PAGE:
abstract = "Aim: To compare ferric carboxymaltose (FCM) with iron sucrose (IS) for the effective and timely treatment of preoperative iron deficiency anemia (IDA) in women with menorrhagia. Methods: This open-label, multicenter, two-arm study randomized patients to receive either a single dose of FCM or multiple doses of IS. The primary endpoint was the proportion of patients who achieved hemoglobin (Hb) levels ≥10 g/dL within 2 weeks after the first administration. Secondary endpoints included mean Hb levels, time to reach Hb ≥10 g/dL and quality of life (QoL). Results: In total, 101 patients (FCM n = 52; IS n = 49) were randomized to the study treatments. FCM was as effective as IS in achieving Hb ≥10 g/dL within 2 weeks after the first administration (78.8{\%} vs 72.3{\%}). The time to reach Hb ≥10 g/dL was significantly shorter in the FCM group than in the IS group (7.7 days vs 10.5 days). Mean Hb levels were higher in the FCM-treated patients than in the IS-treated patients with borderline significance. QoL scores did not differ between the two groups. Conclusion: Ferric carboxymaltose is as effective as IS in correcting preoperative IDA among patients with menorrhagia. The added benefits of FCM over IS included significant rapid correction of IDA, replenishment of iron stores and reduced hospital visits.",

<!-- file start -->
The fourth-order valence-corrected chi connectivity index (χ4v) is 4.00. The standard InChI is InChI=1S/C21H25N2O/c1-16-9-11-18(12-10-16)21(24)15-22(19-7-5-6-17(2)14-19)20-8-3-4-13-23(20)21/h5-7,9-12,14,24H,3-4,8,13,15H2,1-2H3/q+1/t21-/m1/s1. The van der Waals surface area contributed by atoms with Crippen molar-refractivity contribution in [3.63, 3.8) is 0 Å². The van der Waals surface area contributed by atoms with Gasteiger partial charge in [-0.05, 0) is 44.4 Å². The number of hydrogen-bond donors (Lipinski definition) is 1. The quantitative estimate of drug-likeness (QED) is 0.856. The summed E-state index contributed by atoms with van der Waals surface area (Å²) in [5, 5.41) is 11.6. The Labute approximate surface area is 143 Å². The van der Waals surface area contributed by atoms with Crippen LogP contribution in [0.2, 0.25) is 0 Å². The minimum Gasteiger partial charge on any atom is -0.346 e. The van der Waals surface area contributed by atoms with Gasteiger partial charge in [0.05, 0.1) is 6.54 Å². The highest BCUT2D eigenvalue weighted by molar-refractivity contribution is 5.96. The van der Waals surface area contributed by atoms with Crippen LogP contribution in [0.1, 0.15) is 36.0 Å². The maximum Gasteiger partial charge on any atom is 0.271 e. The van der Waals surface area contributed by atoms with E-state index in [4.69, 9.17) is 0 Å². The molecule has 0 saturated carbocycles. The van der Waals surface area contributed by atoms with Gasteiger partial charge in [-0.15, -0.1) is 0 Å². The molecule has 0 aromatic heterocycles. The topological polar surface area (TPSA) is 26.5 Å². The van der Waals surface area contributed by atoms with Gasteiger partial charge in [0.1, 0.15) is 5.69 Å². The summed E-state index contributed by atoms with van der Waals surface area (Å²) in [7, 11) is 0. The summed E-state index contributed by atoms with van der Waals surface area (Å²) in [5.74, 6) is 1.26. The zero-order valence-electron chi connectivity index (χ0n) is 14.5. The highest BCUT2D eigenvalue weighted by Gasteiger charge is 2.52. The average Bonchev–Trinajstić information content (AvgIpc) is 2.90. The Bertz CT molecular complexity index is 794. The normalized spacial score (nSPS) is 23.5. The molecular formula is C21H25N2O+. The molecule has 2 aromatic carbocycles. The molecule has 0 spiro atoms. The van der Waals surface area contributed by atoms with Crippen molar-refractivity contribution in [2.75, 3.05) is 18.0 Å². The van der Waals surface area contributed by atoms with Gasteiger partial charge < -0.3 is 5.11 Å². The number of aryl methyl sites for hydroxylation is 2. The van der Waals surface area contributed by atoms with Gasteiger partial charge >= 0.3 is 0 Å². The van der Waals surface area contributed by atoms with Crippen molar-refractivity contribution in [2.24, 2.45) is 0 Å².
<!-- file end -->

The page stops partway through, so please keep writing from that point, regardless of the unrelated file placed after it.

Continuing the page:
keywords = "ferric carboxymaltose, iron deficiency anemia, iron sucrose, menorrhagia, preoperative",
author = "Sanghoon Lee and Ryu, {Ki Jin} and Lee, {Eun Sil} and Lee, {Keun Ho} and Lee, {Jeong Jae} and Tak Kim",
year = "2019",
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doi = "10.1111/jog.13893",
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TY - JOUR

T1 - Comparative efficacy and safety of intravenous ferric carboxymaltose and iron sucrose for the treatment of preoperative anemia in patients with menorrhagia

T2 - An open-label, multicenter, randomized study

AU - Lee, Sanghoon

AU - Ryu, Ki Jin

AU - Lee, Eun Sil

AU - Lee, Keun Ho

AU - Lee, Jeong Jae

AU - Kim, Tak

PY - 2019/4/1

Y1 - 2019/4/1